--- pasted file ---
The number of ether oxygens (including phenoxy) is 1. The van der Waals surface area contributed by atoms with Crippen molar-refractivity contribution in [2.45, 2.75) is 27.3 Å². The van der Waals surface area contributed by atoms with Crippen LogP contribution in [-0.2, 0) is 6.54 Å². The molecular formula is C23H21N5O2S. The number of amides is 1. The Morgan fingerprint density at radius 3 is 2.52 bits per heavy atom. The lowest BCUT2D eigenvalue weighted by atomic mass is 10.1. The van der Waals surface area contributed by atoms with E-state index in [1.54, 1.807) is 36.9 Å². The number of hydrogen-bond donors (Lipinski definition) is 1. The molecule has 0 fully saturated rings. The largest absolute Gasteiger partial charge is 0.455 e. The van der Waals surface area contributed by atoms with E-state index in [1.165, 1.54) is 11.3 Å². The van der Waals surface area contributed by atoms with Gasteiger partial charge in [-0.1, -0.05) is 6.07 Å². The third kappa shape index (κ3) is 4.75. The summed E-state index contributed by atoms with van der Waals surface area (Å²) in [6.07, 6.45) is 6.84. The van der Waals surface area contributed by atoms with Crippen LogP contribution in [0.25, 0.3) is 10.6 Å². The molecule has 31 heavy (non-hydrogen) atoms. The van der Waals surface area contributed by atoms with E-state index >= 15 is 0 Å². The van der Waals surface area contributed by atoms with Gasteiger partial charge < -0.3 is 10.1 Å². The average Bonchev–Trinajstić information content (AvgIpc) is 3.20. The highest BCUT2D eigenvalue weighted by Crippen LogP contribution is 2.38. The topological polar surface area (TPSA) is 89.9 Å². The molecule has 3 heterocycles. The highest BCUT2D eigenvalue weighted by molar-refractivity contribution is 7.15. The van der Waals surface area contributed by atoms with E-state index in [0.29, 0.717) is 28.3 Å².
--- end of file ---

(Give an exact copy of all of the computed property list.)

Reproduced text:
The number of ether oxygens (including phenoxy) is 1. The van der Waals surface area contributed by atoms with Crippen molar-refractivity contribution in [2.45, 2.75) is 27.3 Å². The van der Waals surface area contributed by atoms with Crippen LogP contribution in [-0.2, 0) is 6.54 Å². The molecular formula is C23H21N5O2S. The number of amides is 1. The Morgan fingerprint density at radius 3 is 2.52 bits per heavy atom. The lowest BCUT2D eigenvalue weighted by atomic mass is 10.1. The van der Waals surface area contributed by atoms with E-state index in [1.54, 1.807) is 36.9 Å². The number of hydrogen-bond donors (Lipinski definition) is 1. The molecule has 0 fully saturated rings. The largest absolute Gasteiger partial charge is 0.455 e. The van der Waals surface area contributed by atoms with E-state index in [1.165, 1.54) is 11.3 Å². The van der Waals surface area contributed by atoms with Gasteiger partial charge in [-0.1, -0.05) is 6.07 Å². The third kappa shape index (κ3) is 4.75. The summed E-state index contributed by atoms with van der Waals surface area (Å²) in [6.07, 6.45) is 6.84. The van der Waals surface area contributed by atoms with Crippen LogP contribution in [0.25, 0.3) is 10.6 Å². The molecule has 31 heavy (non-hydrogen) atoms. The van der Waals surface area contributed by atoms with E-state index >= 15 is 0 Å². The van der Waals surface area contributed by atoms with Gasteiger partial charge < -0.3 is 10.1 Å². The average Bonchev–Trinajstić information content (AvgIpc) is 3.20. The highest BCUT2D eigenvalue weighted by Crippen LogP contribution is 2.38. The topological polar surface area (TPSA) is 89.9 Å². The molecule has 3 heterocycles. The highest BCUT2D eigenvalue weighted by molar-refractivity contribution is 7.15. The van der Waals surface area contributed by atoms with E-state index in [0.29, 0.717) is 28.3 Å².